One of the age-old questions people persistently ask is whether and how much people can really change. Is it actually possible to start over, or are we fated to follow the same patterns, for better or for worse, all our lives? How we answer that will likely determine our attitude on any number of issues. And we’re not necessarily consistent in how we answer. Starting over, wiping the slate clean, doing something new, starting all over again, that is – or at least was - part of the language of America, what it meant to be an immigrant and come here in the first place. Americans have long been the most mobile people in the world, the least rooted, the ones most ready to pick and go and try something else. On the other hand, most of us, most of the time, are as likely to resist that and seek stability instead. And sometimes we may feel stuck – in a place, in a job, in a relationship, in addictive or otherwise destructive behavior, whatever. We’re all increasingly aware of how limited our choices can sometimes seem, and may really be.
It is true, of course, that we can never completely undo the past. Who we have been and what we have done – our actions, our choices, our mistakes, our failures, not to mention those of our parents and those who preceded us – are part of who we are now. We are in some sense always products of our past. And being honest and realistic about who we have been, where we have come from, and what we have done or failed to do, to recognize our limits and learn to live with them, has real value. But it can also immobilize. How often have we heard someone say – or perhaps have said it ourselves – “What can I do? That’s just the way things are,” or worse “That’s just the way I am. I just can’t change!”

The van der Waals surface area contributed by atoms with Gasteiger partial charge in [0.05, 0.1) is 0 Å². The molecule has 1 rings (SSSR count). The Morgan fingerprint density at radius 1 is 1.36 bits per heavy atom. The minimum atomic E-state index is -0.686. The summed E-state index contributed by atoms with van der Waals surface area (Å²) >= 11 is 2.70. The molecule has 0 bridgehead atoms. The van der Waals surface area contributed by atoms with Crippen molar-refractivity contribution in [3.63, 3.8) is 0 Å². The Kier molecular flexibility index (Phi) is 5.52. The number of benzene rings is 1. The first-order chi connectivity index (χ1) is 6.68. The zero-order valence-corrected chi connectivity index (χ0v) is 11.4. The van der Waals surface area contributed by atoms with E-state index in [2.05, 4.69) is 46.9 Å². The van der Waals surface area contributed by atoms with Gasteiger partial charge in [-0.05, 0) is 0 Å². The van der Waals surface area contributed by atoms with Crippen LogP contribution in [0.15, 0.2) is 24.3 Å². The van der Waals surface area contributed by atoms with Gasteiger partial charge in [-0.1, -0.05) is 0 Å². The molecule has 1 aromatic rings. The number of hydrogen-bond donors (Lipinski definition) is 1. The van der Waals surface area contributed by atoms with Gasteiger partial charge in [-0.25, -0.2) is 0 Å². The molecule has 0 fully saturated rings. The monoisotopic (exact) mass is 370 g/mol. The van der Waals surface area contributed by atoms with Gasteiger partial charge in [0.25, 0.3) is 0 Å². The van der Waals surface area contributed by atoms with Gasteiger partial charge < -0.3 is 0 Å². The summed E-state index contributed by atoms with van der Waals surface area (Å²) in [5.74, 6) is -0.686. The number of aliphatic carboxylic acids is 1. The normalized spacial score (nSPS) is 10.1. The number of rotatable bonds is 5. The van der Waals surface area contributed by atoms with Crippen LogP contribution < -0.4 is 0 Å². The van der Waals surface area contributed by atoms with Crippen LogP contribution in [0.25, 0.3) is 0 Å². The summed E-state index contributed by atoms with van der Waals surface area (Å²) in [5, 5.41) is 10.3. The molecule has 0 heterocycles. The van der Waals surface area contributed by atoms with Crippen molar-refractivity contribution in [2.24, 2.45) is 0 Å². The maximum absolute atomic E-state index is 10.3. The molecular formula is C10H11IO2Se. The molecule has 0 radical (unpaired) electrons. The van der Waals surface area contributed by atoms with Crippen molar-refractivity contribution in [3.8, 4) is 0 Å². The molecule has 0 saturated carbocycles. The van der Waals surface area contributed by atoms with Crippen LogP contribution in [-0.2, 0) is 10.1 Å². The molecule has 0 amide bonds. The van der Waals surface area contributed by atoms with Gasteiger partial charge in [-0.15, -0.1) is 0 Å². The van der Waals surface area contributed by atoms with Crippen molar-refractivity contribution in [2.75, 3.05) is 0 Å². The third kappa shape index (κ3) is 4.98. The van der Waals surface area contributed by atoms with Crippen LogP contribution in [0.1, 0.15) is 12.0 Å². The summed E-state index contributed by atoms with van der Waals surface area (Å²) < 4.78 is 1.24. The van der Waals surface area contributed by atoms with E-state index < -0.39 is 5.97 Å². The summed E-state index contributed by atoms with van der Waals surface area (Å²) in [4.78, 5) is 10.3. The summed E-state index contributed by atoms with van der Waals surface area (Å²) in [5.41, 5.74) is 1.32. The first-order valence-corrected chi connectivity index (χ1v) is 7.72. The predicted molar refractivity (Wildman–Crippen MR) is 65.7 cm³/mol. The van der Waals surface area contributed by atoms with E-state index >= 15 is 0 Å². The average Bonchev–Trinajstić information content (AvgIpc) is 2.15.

And, of course, sometimes that may be all too true – at least on a human level. Yet change – real, fundamental change of heart - is just what Jesus was inviting the people to do with his story of the man with the two sons. As parables go, this one seems simple, a simple example of changing one behavior for another. But, as Jesus’ concluding words of rebuke suggest, changing it for the better just doesn’t always happen. There is absolutely nothing automatic about it.
As he often did, Jesus told a simple story to make a serious point. Paul applied it to all of history, in which Jesus himself is the change. Paul wrote the familiar words we just heard to the Christian community he had founded and left behind at Philippi. Paul wrote to thank them for their generosity in the past and to encourage them to face the future.
Have the same attitude that is also in Christ Jesus, he advised them. Paul’s idea of encouragement was to identify with the fundamental truth about Jesus, which he proceeded to express – not in his own words but with what most likely was already a well-known Christian hymn, an early profession of faith in Jesus:
Who, though he was in the form of God did not regard equality with God something to be grasped. Rather, he emptied himself, taking the form of a slave … becoming obedient to the point of death ... Because of this, God greatly exalted him and bestowed on him the name which is above every name.